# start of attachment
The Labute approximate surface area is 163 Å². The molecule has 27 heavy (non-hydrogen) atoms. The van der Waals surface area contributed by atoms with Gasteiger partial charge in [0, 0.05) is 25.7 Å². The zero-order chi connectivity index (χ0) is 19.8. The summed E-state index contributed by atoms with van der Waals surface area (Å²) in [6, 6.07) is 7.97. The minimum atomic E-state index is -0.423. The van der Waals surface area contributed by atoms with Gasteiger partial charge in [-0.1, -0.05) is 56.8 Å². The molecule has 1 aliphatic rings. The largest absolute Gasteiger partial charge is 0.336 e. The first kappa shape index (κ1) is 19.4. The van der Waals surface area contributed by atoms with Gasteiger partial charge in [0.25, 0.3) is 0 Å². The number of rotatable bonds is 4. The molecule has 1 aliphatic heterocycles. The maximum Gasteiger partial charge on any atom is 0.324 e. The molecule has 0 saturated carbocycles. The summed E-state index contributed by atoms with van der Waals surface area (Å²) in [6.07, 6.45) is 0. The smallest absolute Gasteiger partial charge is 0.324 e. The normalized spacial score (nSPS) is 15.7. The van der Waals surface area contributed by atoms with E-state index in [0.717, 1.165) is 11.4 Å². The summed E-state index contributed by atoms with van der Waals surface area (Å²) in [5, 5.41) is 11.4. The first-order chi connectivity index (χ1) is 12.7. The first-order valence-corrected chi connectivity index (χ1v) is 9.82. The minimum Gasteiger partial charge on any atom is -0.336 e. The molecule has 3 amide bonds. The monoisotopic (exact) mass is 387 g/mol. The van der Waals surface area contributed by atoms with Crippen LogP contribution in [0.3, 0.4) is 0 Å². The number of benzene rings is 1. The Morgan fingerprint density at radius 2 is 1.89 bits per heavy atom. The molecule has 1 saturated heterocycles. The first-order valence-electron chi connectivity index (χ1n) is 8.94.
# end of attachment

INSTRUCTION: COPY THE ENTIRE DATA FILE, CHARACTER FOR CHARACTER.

The Labute approximate surface area is 163 Å². The molecule has 27 heavy (non-hydrogen) atoms. The van der Waals surface area contributed by atoms with Gasteiger partial charge in [0, 0.05) is 25.7 Å². The zero-order chi connectivity index (χ0) is 19.8. The summed E-state index contributed by atoms with van der Waals surface area (Å²) in [6, 6.07) is 7.97. The minimum atomic E-state index is -0.423. The van der Waals surface area contributed by atoms with Gasteiger partial charge in [-0.1, -0.05) is 56.8 Å². The molecule has 1 aliphatic rings. The largest absolute Gasteiger partial charge is 0.336 e. The first kappa shape index (κ1) is 19.4. The van der Waals surface area contributed by atoms with Gasteiger partial charge in [0.25, 0.3) is 0 Å². The number of rotatable bonds is 4. The molecule has 1 aliphatic heterocycles. The maximum Gasteiger partial charge on any atom is 0.324 e. The molecule has 0 saturated carbocycles. The summed E-state index contributed by atoms with van der Waals surface area (Å²) in [6.07, 6.45) is 0. The smallest absolute Gasteiger partial charge is 0.324 e. The normalized spacial score (nSPS) is 15.7. The van der Waals surface area contributed by atoms with E-state index in [0.717, 1.165) is 11.4 Å². The summed E-state index contributed by atoms with van der Waals surface area (Å²) in [5, 5.41) is 11.4. The first-order chi connectivity index (χ1) is 12.7. The first-order valence-corrected chi connectivity index (χ1v) is 9.82. The minimum Gasteiger partial charge on any atom is -0.336 e. The molecule has 3 amide bonds. The monoisotopic (exact) mass is 387 g/mol. The van der Waals surface area contributed by atoms with Crippen LogP contribution in [0.3, 0.4) is 0 Å². The number of benzene rings is 1. The Morgan fingerprint density at radius 2 is 1.89 bits per heavy atom. The molecule has 1 saturated heterocycles. The first-order valence-electron chi connectivity index (χ1n) is 8.94.